Bilateral concerns dominated the substance and media coverage of the prime minister's trip to China earlier this month, from the long-awaited investment agreement to 'panda diplomacy.'
But Canadian officials also discussed various international crises with their Chinese counterparts, such as Syria's civil war. China is a principal global player, and its interests and influence from the Korean peninsula and the Middle East to the Arctic are undeniable.
Another region where China's 'peaceful rise' to prominence is particularly recognizable is Africa. Across the continent China's senior officials, diplomats, entrepreneurs, state-owned enterprises, emigrants, temporary labourers, peacekeepers, money, and goods are increasingly ubiquitous. Since 2008 a Chinese navy task force has patrolled the Gulf of Aden between Yemen and Somalia against piracy. In March 2011 China evacuated 35,000 nationals from Libya in 10 days, a massive and well co-ordinated effort.
Chinese loans, investment, and export credits have changed the development assistance landscape. China is also the continent's largest trading partner; two-way trade reached $150 billion in 2011. This includes one-third of China's oil imports plus substantial minerals, strategic commodities that fuel its domestic consumption, and export-oriented manufacturing.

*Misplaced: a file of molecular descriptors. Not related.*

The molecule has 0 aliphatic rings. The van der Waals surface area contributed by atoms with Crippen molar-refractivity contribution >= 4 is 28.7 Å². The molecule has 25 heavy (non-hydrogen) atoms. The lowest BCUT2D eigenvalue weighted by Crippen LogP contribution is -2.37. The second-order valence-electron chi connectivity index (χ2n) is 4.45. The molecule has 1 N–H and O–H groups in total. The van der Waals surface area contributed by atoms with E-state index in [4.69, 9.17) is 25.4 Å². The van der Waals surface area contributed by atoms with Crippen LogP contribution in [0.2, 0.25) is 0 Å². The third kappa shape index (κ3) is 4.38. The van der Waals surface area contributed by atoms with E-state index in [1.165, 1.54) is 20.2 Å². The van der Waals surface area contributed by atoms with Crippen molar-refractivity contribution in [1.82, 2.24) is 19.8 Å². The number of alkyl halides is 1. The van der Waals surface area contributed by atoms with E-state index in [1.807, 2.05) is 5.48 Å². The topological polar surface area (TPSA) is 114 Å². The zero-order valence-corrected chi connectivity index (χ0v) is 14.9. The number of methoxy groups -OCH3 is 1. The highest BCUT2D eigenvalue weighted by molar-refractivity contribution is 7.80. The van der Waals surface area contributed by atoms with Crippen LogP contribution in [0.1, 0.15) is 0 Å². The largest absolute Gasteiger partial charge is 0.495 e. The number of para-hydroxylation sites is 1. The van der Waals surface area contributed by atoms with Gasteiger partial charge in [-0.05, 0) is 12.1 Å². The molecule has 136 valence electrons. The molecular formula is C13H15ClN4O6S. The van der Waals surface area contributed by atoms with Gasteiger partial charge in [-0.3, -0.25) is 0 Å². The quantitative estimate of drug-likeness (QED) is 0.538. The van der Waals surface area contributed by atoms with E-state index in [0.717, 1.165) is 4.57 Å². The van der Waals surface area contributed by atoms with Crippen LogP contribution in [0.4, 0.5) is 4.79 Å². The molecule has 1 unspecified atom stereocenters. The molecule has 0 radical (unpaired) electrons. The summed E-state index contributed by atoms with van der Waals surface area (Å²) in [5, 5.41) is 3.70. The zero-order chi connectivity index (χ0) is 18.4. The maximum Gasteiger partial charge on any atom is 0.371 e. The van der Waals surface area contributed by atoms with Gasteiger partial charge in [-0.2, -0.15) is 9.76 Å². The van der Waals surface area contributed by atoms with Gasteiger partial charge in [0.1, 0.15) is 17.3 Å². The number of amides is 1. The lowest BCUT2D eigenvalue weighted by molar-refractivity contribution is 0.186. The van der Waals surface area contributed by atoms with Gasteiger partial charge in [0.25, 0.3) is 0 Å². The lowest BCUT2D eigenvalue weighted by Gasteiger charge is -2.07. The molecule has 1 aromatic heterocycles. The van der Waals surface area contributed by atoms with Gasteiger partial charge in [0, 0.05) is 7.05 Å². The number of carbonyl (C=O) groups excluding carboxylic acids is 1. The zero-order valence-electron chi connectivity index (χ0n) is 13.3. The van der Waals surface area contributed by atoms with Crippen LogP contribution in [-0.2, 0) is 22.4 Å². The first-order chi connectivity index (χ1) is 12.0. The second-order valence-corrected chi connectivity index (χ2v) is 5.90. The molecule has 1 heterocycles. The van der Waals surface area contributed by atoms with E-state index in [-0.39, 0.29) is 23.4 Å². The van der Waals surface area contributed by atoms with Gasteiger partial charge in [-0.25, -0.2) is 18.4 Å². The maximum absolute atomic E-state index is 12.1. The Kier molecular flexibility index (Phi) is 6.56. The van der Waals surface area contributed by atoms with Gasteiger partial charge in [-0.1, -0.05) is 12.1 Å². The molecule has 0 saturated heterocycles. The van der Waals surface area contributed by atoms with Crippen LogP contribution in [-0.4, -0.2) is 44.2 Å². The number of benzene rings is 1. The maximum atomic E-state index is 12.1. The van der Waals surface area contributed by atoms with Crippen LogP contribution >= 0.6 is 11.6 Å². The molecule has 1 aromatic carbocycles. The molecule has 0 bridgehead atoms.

China is not a new presence in Africa. Before direct bilateral relations were established in 1970, Canada and China were quiet Cold War adversaries in Egypt, Ghana, Tanzania, and Zambia. Canada's status in Africa ascended from the mid 1970s while Chinese leadership focused elsewhere. Canada helped unlock Africa's natural resource riches via both technical assistance and risk-seeking capital raised on the Toronto and Vancouver stock exchanges.
Today, however, China overwhelms Canada across much of Africa. Canada's failed attempt to win a UN Security Council seat in October 2010 is at least partly explained by the country's reduced official profile in Africa.
Prescription for engagement
So Canada has a choice to make. It can ignore, compete against, or engage China in Africa.
Engagement can accomplish both narrow and broader Canadian foreign policy goals. But Africa's importance to Canada is not well understood. Too often Africa is considered a backwater of Canadian foreign policy, of 'humanitarian interest' only and thus of marginal relevance.
The irony is that the continent is not only of growing importance to Beijing, it is more intrinsically important to Canada than ever before. Canada boasts large and growing African (and Chinese) diasporas who stay well connected 'back home.' Canadian foreign direct investment in Africa's natural resource sectors has grown as fast as in Latin America. Canada's total natural resource FDI in Africa, over $25 billion, is second only to Latin America (about $60 billion), and much higher than elsewhere.